Karen Sudu, Gleaner Writer
COTTON PIECE, St Catherine:
DURING HIS lifetime, Ferdinand Clarke of New Road in Cotton Piece, St Catherine, has experienced many hurricanes. But the 92-year-old, who lost his sight two years ago, said Hurricane Sandy was the worst he has seen.
"I lie down pon mi bed and a hear di little drop pon di house, and I know it was rain, so I shut de window. Likkle after dat, I hear pan-nap, pan-nap, pan-nap," he recounted to The Gleaner.
Clarke, who is from Faith's Pen in St Ann, said after he placed a basin in a section of the house to catch the water leaking in, he returned to bed.
Soon the wind began blowing. As the wind blew harder and harder, Clarke, a carpenter in his younger years, said he feared the worst and had one wish.
"Mi sey, 'Lawd, beg yuh fe save mi roof', and den mi hear di breeze gwan wid a ting, and mi hear like piece a di roof pop off," the senior said, gesticulating.
But he was not alone during the passage of Hurricane Sandy. In fact, eight other family members share the house, which Clarke said he built during the 1960s.
"When I heard that we would be getting a storm, I was expecting some rain. I was expecting the house to leak," explained Annette Howell-Brown, his granddaughter and caregiver.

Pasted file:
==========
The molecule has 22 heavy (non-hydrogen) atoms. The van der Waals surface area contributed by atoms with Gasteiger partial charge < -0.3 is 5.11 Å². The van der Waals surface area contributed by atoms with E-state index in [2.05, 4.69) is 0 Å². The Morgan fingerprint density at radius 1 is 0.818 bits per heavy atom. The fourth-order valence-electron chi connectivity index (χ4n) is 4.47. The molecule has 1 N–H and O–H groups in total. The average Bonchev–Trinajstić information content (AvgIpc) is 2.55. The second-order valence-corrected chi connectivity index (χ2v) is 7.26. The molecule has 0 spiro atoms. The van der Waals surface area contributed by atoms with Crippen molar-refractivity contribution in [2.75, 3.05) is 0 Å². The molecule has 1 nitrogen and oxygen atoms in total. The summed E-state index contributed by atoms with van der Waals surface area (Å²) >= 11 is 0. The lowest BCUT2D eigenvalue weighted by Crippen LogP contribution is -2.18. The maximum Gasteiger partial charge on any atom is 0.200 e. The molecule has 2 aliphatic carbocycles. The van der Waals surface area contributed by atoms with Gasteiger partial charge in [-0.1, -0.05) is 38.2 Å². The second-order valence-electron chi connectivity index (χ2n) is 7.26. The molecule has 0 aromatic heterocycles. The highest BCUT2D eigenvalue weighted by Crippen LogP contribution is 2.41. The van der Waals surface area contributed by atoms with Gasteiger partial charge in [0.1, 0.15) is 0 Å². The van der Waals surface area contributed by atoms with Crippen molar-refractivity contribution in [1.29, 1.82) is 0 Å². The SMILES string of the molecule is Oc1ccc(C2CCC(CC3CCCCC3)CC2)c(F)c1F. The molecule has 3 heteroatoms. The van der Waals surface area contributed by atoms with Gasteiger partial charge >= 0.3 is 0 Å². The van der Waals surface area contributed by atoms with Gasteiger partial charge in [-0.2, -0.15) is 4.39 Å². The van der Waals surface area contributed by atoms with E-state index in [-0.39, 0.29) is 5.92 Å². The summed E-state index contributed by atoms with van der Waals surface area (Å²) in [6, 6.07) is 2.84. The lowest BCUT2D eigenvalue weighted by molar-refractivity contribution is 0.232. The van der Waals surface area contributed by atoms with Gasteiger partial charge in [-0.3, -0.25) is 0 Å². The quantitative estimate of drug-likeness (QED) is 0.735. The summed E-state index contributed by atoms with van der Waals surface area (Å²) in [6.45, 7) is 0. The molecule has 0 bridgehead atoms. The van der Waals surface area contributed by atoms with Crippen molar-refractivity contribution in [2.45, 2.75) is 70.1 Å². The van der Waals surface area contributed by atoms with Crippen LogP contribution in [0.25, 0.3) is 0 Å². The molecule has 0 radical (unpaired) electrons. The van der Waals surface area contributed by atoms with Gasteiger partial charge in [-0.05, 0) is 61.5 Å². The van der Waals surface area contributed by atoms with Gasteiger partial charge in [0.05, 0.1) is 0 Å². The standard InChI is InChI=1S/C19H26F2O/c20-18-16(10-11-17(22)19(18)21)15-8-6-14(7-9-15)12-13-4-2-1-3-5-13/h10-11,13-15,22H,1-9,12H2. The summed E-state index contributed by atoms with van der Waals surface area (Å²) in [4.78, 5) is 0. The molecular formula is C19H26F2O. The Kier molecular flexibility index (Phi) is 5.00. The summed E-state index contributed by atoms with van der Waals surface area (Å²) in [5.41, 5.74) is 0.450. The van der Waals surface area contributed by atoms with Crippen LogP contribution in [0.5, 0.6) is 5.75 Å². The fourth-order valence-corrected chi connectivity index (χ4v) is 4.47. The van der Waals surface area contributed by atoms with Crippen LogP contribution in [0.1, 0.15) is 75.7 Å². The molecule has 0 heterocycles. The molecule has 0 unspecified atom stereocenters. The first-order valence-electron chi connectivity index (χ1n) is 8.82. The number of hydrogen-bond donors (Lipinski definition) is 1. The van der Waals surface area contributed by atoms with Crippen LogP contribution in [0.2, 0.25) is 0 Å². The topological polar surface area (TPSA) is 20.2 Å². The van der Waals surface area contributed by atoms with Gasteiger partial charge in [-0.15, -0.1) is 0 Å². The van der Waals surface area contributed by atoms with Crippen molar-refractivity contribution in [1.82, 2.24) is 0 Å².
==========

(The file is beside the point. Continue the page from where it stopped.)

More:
She added: "I was cooking and in the height of it, the gas finished, and then I started using some coal. The wind took off the kitchen top first, and I had to run lef the pot on the fire."
But that was the beginning of what Howell-Brown described as the most frightening experience of her life.
"My two children were in their room doing homework and my grandfather was in his section. When I look, I see the wind lift off the roof," she explained.
"I hear the wind howl and the roof just lift off and my mother grabbed me and my brother," Beyoncé, a grade-six student, interjected.
It was Howell-Brown's husband, Junior, who carried her grandfather on his back to their neighbour's house after the roof was dislodged.
Some of the children's textbooks, furniture, mattresses, clothes and other items were drenched.
Howell-Brown she said she believes God had something in store for them.
"I trust God, and if He allows the roof to come off, He will allow us to get it back on. We need a house urgently because this one is really in a terrible condition. I believe God will provide a way for us," she asserted.
Until then, her husband's friend, Carol Morrison, a mason and carpenter who lives in the nearby community of Orangefield, assisted in replacing the roof.
"Helping your neighbour, your friends in times like these is very important because we all are one. We have to look out for each other," Morrison told The Gleaner.